oysters

although the only time we ever ate oysters a few years ago was quite memorable (for the worst reasons), i still think they’re pretty fascinating. how come this contorted ugly shells can produce such smooth interiors and even pearls sometimes?

even the ancient romans were intrigued by them, and decided to farm them off the coast of italy. these days, the local people continue this tradition here in the brackish waters of the ria formosa lagoon.

the whole operation looks surprisingly low-tech. the larvae are grown in tanks and later transfered to these mesh envelopes which are just laid on the floor or in raised beds, and get covered in water when the tide rises. they can stay there for over a year, depending on the size.

and apparently, unlike other forms of aquaculture, oyster farming is actually benign for the environment, as the bivalves filter the water for the bad stuff, at an incredible rate of up to 4 liters/hour.

intriguing as they might be, i think i’ll pass on them for the next few years at least…


pop-up card

killing a bit of time with a friend yesterday, we fetched our craft supplies, watched some youtube videos and quickly crafted our first pop-up cards! doing one has been on my 101 list for some time, and it wasn’t nearly as tricky as i had thought it would be.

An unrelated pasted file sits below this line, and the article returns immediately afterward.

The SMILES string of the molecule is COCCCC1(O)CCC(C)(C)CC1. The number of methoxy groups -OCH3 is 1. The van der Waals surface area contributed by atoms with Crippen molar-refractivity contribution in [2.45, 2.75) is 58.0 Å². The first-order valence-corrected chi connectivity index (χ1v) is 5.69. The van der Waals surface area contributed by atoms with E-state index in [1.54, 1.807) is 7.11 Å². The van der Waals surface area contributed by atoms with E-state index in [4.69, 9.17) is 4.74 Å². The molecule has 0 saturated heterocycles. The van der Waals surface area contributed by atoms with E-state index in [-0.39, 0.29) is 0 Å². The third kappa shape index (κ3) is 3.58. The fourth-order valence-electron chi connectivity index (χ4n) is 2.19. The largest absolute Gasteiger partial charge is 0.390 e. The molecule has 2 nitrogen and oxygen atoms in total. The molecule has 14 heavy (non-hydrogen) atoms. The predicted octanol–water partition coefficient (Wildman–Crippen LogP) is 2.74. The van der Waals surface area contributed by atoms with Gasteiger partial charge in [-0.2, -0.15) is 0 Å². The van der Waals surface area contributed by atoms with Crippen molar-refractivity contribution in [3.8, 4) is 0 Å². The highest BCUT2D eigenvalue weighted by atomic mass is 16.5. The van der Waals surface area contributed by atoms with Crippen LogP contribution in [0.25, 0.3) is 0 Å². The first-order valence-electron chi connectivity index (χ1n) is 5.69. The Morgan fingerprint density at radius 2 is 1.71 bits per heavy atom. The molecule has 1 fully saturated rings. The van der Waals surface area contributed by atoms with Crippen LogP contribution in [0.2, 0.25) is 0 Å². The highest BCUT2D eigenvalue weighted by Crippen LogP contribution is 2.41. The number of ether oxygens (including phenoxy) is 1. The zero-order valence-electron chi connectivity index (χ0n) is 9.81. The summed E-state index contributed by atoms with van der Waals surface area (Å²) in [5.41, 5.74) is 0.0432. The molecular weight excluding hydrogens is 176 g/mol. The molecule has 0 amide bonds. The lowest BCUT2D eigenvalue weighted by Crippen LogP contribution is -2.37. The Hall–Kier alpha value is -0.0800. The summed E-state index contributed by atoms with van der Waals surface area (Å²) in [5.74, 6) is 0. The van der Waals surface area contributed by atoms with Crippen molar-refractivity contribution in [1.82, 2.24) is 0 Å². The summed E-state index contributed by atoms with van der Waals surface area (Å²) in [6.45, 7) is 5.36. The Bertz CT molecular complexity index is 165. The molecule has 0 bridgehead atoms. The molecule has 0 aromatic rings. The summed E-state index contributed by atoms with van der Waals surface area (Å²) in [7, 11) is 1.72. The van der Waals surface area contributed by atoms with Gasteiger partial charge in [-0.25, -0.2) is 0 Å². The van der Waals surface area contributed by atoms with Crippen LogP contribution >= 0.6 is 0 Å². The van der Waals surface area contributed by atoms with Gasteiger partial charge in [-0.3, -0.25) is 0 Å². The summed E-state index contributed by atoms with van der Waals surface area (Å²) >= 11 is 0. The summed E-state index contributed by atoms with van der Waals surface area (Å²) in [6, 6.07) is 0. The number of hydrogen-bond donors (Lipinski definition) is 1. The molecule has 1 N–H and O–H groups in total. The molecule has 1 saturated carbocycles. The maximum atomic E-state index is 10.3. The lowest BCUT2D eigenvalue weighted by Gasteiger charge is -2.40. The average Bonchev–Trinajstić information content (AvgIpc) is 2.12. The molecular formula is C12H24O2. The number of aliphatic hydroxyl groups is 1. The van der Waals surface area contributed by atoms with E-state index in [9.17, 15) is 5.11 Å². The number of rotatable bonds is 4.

once you grasp the basics, it’s just a matter of cutting, folding and gluing in the right places.

maybe something to incorporate into our tradition of unusual christmas cards? :)


the gdpr

george dantzig’s story goes a bit like this: he got late for class in college one day, saw 2 math problems on the board, assumed they were homework and copied them down (not knowing they were famous unsolved statistical problems). so he got to work, figured out the math and delivered the homework sometime later. easy-peasy.

one of my university teachers used to tell this story and the lesson wasn’t so much that you can accomplish anything with some ingenuity, but more along the lines of “give a student an impossible task and a deadline, and he’ll come up with something — anything”. it was certainly true in my experience of university, where it feels like we were scrambling most of the time, trying to improvise a solution that would somehow answer a question… though not always THE question.

and sometimes it feels a bit like that with the GDPR too, as if everyone is just struggling to grasp the concepts and come up with a solution without much confidence of a good result. in theory, “don’t be a jerk with other people’s private data” should cover it… but the devil is always in the details, isn’t it?

as an european entrepreneur, these past few months have brought some frustration and simultaneously, an interesting learning curve. but as an internet user and EU citizen, i’m definitely looking forward to may 25th, and the rights and freedoms now enforceable. hurray for the GDPR!


analogue wednesday #142

last crops from R4R-31, that melissa and i double-exposed between london and melbourne. this was a good one, and the more i look at it, the happier i am with the results. hurray for film swaps!


gum rock rose

these days, the hills of algarve are covered with the beautiful white flowers of esteva, or gum rock rose. everywhere you look, the landscape is peppered with an explosion of white dots!

the sticky bushes where they grow are tough and not much to look at, but the flowers are such delicate things, tissue-thin and blowing in the wind.

this is such a beautiful season!